Hm. I really expected that thought to go a bit further.
I was reading on another blog about The Secret World, which I played a bit before Cataclysm came out but didn’t end up staying for a second month. This blogger talked about how awesome the story and the characters are, and I totally agree. I really enjoyed the ambience and feel of the world in TSW, and being reminded of how awesome it was makes me want to go back and play it again.
But I know better than this. It’s far from the first time I’ve had a nostalgic craving like that; to go back and experience a video game’s world and ambience and characters again. Sometimes I attempt to indulge those cravings by booting up the old game; but with very few exceptions [Chrono Trigger still holds up amazingly well today] I would get as far as the first lengthy gameplay sequence, get bored and switch it off again.
To me it comes back to that all-too-common disconnect between story and game. I like the story; but the game itself has become just an annoying obstacle to experiencing that story. My question becomes: why does this story need a game attached to it? We have plenty of media capable of telling stories, putting one in a game waters down the impact at best. Putting one on a sub-par game is just a complete waste of time and creativity.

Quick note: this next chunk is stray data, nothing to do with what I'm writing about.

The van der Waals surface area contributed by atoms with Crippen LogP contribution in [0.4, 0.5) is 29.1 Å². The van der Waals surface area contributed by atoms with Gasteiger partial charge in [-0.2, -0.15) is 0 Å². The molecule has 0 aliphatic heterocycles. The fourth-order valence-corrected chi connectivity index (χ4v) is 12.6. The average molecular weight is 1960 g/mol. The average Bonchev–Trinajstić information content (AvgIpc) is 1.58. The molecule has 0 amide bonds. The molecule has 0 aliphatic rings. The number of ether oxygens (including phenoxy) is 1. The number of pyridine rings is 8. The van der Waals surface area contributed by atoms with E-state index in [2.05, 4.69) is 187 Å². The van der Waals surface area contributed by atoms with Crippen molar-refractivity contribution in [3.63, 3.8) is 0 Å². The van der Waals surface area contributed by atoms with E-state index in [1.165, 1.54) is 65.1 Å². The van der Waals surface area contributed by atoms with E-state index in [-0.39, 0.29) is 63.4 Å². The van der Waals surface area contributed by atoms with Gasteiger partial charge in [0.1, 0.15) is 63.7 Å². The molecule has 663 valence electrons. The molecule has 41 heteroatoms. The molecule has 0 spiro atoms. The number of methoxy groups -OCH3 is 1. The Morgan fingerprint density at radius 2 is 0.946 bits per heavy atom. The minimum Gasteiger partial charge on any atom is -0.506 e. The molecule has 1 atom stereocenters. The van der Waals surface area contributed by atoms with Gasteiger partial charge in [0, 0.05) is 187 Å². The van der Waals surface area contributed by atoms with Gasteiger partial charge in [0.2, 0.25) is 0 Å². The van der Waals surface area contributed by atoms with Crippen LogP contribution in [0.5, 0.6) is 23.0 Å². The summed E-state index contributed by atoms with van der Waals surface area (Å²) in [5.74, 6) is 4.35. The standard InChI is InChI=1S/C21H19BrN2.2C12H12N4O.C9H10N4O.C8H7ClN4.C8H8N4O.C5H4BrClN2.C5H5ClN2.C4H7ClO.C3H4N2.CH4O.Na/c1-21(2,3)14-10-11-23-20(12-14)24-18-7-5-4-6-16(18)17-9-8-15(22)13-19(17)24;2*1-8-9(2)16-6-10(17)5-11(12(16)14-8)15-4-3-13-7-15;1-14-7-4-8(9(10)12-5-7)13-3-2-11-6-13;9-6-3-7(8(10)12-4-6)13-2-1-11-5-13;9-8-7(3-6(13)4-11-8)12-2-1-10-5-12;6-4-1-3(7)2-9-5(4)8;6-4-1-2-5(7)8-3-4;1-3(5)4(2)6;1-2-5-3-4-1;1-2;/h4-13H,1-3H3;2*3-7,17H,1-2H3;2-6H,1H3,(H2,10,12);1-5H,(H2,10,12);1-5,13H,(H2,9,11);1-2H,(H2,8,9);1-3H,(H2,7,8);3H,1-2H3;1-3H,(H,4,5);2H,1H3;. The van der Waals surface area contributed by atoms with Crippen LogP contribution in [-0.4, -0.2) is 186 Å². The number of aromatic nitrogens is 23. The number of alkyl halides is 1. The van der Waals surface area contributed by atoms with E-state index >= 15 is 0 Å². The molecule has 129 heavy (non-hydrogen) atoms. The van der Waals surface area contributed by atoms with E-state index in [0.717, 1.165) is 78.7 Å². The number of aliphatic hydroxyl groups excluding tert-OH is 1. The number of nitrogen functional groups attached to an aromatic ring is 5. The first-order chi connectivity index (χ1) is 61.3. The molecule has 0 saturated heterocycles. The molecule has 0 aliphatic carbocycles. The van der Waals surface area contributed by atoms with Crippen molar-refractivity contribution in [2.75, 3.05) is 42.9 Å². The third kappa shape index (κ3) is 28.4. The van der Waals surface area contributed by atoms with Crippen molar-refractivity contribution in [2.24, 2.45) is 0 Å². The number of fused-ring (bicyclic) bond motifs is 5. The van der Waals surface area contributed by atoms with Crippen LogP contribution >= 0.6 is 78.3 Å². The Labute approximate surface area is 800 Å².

To be honest I think the average video game player these days appreciates the concept of video games more than the actual product. They’re attracted to the hype and spectacle of blockbuster games, play through each level once to view the cutscene at the end, until they reach a part they can’t beat on the first few tries and lose interest. You know, the kind of player who gets excited when control of their avatar is yanked away, because it means something cool is about to happen and they get a short reprieve from actually having to play the game.
Basically, I tend to think that kind of player who demands an awesome story from their video game is the one who didn’t really care about the game that much to begin with.